Fielding Foulmouthed Toddlers


My two-year-old probably has a working vocabulary of around 100 words, all but 2 of which sound like gibberish to anyone other than immediate family. Of those two, the first is the well-known parenting call, ‘Mommymommymommy’ and the second, that other universal favourite: ‘Fuck’.

Oh, the shame of it.

The worst part is that I can’t even blame boisterous older brothers or anything – anyone who has spent any time at all with our family will know instantly that I am the culprit. I can’t help it (she whines flailingly in her defence) - I love swearing. Nothing adds a bit of dash to a sentence like a well-placed fuck. I blame too many years at boarding school and a complete absence of ballet lessons.

It isn’t as if I haven’t tried. But while I have managed to tone myself down considerably since having children and have all but eradicated the F-word as adjective and adverb from my vocabulary, I still think even the more mild-mannered will have to grant that it is really hard to get rid of the Ultimate Expletive. 

I mean, does anyone actually manage to say ‘oh bother’ when they drop a soiled nappy sunnyside down on the nursery carpet at 3 in the morning amidst the hysterical cries of a colicky baby? I think not. No one still boasting a handful of marbles anyway.

And of course it is the expletives that toddlers delightedly catch on to first – earnestly rolling them around their mouths with that look of total jaw-slacking concentration until they have them just right. Until your mother-in-law is having morning tea with you, the garbage truck trundles by and your sweetums dashes headlong down the passage shrieking ’Oh fuck! Oh fuck!’ .

‘Now, where could he have got that from?’ you venture quaveringly over your teacup.

After quite a number of these eye-wateringly embarrassing moments, I have come up with a theory. You are never going to bypass the swearing stage altogether, unless you have a truly Flanders-like household (in which case, good for you – go and read the breastfeeding articles again) so you might as well have a strategy for dealing with the problem.

Mine is called the 4-D Plan: Deny, Distract, Deploy and lastly, Deflect.

Denying is mostly for home-based vocabulary lapses and goes something like this. Toddler drops his eggy toast on the floor and mutters something unsavoury under his breath (which suspiciously echoes the phrase you used a minute ago when you burnt yourself on the toaster). You ignore it completely – it did not happen. You do not smile (this is the tricky bit), you do not howl out in horror, you do not kick your husband under the table and tell him that it all his fucking fault. You simply move swiftly on to the next topic of conversation.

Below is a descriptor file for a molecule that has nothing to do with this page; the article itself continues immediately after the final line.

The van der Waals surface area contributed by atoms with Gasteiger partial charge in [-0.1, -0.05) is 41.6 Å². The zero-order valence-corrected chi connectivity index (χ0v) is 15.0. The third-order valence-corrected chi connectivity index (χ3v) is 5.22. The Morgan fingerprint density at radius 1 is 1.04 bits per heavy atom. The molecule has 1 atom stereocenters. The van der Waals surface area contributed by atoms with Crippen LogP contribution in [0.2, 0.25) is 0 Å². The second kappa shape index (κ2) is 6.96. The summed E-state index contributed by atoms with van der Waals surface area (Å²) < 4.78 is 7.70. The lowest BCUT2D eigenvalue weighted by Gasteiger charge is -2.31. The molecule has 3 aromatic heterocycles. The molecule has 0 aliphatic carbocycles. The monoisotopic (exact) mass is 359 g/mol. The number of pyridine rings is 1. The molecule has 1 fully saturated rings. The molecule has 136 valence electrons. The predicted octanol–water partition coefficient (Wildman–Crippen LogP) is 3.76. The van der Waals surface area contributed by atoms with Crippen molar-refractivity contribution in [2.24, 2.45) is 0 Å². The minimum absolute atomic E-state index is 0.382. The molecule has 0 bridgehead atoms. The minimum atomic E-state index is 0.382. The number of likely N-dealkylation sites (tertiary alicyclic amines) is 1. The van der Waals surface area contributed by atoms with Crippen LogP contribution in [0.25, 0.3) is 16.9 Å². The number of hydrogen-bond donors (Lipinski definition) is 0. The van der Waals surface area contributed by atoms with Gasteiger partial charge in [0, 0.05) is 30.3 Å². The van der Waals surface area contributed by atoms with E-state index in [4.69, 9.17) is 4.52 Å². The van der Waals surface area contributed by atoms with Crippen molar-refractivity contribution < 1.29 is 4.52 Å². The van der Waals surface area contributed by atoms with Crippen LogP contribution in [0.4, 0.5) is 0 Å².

This sounds simple, but is actually quite hard, especially when you are enveloped in clouds of guilt and visions of your ostracised son swearing ferociously to himself alone on a school playground. But as with all toddler bad habits – provide an audience, and you will have provided the reason for a repeat performance.

Distraction is mostly for public lapses of propriety, but only works with certain words and requires a certain level of mental dexterity. Take this scenario – you dash to the post office in the rain, with your toddler saddled wet and heavy on one hip. Inside, there is a queue 14-strong.  You swear under your breath and your toddler takes up the chant like a joyful parrot, much to the astonishment of the grey-haired woman in front of you…

You interject quickly with ‘Well no, honey, you can’t have a SHEET (emphasis here) of paper to draw on now, you’ll have to wait until we get home. In the meantime – how about a fruit stick?’ and shove a treat from the bottom of your handbag into his mouth. 

See? Toddler plugged and dignity restored… even if the granny looks slightly dubious. The trick is that you have to act fast.

If your toddler’s mouth is becoming habitually foul (ie: the other mothers are beginning to avoid both you and your colourful offspring), you might find it works to Deploy the big guns – and send your toddler to his own Granny for a week. I suppose this only works if you have one as gentle and sugar-tempered as my own mother, but after a mere weekend visit, my son was lifting his hand to his mouth and saying ‘Oh, my word” every time he spilt a little juice on the floor.

But what about those moments when you can’t distract the coffee table of mothers, who all clearly saw the air around your son turn bluer than the play dough he was enthusiastically pummelling? What then, when all eyes turn on you, filled with horror and suspicion?

It is time to Deflect. Take your child firmly on your lap, look him in the eye and say sternly, ‘ Well. That’s the last time I am letting you play with Douglas.’

Let’s see how fast Douglas’s mom can think.

To see how Sam's swearing policy later evolves, read ‘I swear with my children. On purpose.’

What are your rules when it comes to swearing in your household?

Read more by Sam Wilson

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